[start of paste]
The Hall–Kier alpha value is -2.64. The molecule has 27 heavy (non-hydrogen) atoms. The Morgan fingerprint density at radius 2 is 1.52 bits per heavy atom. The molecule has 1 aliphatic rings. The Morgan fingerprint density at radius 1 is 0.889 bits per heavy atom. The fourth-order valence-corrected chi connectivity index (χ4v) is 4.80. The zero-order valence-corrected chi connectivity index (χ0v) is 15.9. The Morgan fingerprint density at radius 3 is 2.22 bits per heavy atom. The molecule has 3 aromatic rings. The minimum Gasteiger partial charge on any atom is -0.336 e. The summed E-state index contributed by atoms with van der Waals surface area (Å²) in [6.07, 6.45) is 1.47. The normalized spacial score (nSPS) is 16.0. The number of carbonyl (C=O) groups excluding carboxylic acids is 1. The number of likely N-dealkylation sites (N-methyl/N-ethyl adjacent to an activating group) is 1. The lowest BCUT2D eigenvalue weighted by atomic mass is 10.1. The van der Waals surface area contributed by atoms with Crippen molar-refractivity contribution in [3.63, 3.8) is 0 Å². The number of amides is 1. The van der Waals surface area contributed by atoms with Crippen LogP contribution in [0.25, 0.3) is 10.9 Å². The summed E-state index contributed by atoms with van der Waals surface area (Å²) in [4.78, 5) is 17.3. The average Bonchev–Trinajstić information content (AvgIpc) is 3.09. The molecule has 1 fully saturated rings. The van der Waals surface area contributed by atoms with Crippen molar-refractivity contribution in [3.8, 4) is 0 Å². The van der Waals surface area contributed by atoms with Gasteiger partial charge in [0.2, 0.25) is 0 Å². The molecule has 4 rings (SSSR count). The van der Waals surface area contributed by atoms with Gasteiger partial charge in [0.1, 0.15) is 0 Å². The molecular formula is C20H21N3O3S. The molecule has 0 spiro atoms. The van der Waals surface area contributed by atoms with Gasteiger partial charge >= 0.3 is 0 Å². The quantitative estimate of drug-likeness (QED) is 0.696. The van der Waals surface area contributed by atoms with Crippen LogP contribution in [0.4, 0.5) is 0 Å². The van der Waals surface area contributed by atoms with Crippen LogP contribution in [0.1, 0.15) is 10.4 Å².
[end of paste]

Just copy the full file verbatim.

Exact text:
The Hall–Kier alpha value is -2.64. The molecule has 27 heavy (non-hydrogen) atoms. The Morgan fingerprint density at radius 2 is 1.52 bits per heavy atom. The molecule has 1 aliphatic rings. The Morgan fingerprint density at radius 1 is 0.889 bits per heavy atom. The fourth-order valence-corrected chi connectivity index (χ4v) is 4.80. The zero-order valence-corrected chi connectivity index (χ0v) is 15.9. The Morgan fingerprint density at radius 3 is 2.22 bits per heavy atom. The molecule has 3 aromatic rings. The minimum Gasteiger partial charge on any atom is -0.336 e. The summed E-state index contributed by atoms with van der Waals surface area (Å²) in [6.07, 6.45) is 1.47. The normalized spacial score (nSPS) is 16.0. The number of carbonyl (C=O) groups excluding carboxylic acids is 1. The number of likely N-dealkylation sites (N-methyl/N-ethyl adjacent to an activating group) is 1. The lowest BCUT2D eigenvalue weighted by atomic mass is 10.1. The van der Waals surface area contributed by atoms with Crippen molar-refractivity contribution in [3.63, 3.8) is 0 Å². The number of amides is 1. The van der Waals surface area contributed by atoms with Crippen LogP contribution in [0.25, 0.3) is 10.9 Å². The summed E-state index contributed by atoms with van der Waals surface area (Å²) in [4.78, 5) is 17.3. The average Bonchev–Trinajstić information content (AvgIpc) is 3.09. The molecule has 1 fully saturated rings. The van der Waals surface area contributed by atoms with Crippen molar-refractivity contribution in [3.8, 4) is 0 Å². The van der Waals surface area contributed by atoms with Gasteiger partial charge in [0.2, 0.25) is 0 Å². The molecule has 4 rings (SSSR count). The van der Waals surface area contributed by atoms with Gasteiger partial charge in [0.1, 0.15) is 0 Å². The molecular formula is C20H21N3O3S. The molecule has 0 spiro atoms. The van der Waals surface area contributed by atoms with Gasteiger partial charge >= 0.3 is 0 Å². The quantitative estimate of drug-likeness (QED) is 0.696. The van der Waals surface area contributed by atoms with Crippen LogP contribution in [0.4, 0.5) is 0 Å². The van der Waals surface area contributed by atoms with Crippen LogP contribution in [0.1, 0.15) is 10.4 Å².